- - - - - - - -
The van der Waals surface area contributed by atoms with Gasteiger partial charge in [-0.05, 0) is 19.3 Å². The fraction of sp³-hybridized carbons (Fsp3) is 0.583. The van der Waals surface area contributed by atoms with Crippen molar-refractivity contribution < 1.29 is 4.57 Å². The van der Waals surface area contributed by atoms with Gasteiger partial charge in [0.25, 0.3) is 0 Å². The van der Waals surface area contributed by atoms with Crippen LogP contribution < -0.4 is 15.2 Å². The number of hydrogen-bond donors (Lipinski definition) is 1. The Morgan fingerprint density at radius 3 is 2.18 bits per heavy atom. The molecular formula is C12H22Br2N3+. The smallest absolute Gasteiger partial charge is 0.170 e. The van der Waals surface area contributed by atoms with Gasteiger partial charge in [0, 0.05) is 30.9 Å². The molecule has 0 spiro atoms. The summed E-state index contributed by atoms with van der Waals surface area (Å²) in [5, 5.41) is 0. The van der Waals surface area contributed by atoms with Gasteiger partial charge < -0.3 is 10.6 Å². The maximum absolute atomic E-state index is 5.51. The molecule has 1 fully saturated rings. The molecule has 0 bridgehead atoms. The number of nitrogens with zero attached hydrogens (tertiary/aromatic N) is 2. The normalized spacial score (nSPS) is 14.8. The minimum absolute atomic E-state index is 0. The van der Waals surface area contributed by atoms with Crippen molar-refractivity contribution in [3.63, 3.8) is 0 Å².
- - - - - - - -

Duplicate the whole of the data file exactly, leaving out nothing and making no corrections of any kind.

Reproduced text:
The van der Waals surface area contributed by atoms with Gasteiger partial charge in [-0.05, 0) is 19.3 Å². The fraction of sp³-hybridized carbons (Fsp3) is 0.583. The van der Waals surface area contributed by atoms with Crippen molar-refractivity contribution < 1.29 is 4.57 Å². The van der Waals surface area contributed by atoms with Gasteiger partial charge in [0.25, 0.3) is 0 Å². The van der Waals surface area contributed by atoms with Crippen LogP contribution < -0.4 is 15.2 Å². The number of hydrogen-bond donors (Lipinski definition) is 1. The Morgan fingerprint density at radius 3 is 2.18 bits per heavy atom. The molecular formula is C12H22Br2N3+. The smallest absolute Gasteiger partial charge is 0.170 e. The van der Waals surface area contributed by atoms with Gasteiger partial charge in [0, 0.05) is 30.9 Å². The molecule has 0 spiro atoms. The summed E-state index contributed by atoms with van der Waals surface area (Å²) in [5, 5.41) is 0. The van der Waals surface area contributed by atoms with Gasteiger partial charge < -0.3 is 10.6 Å². The maximum absolute atomic E-state index is 5.51. The molecule has 1 fully saturated rings. The molecule has 0 bridgehead atoms. The number of nitrogens with zero attached hydrogens (tertiary/aromatic N) is 2. The normalized spacial score (nSPS) is 14.8. The minimum absolute atomic E-state index is 0. The van der Waals surface area contributed by atoms with Crippen molar-refractivity contribution in [3.63, 3.8) is 0 Å².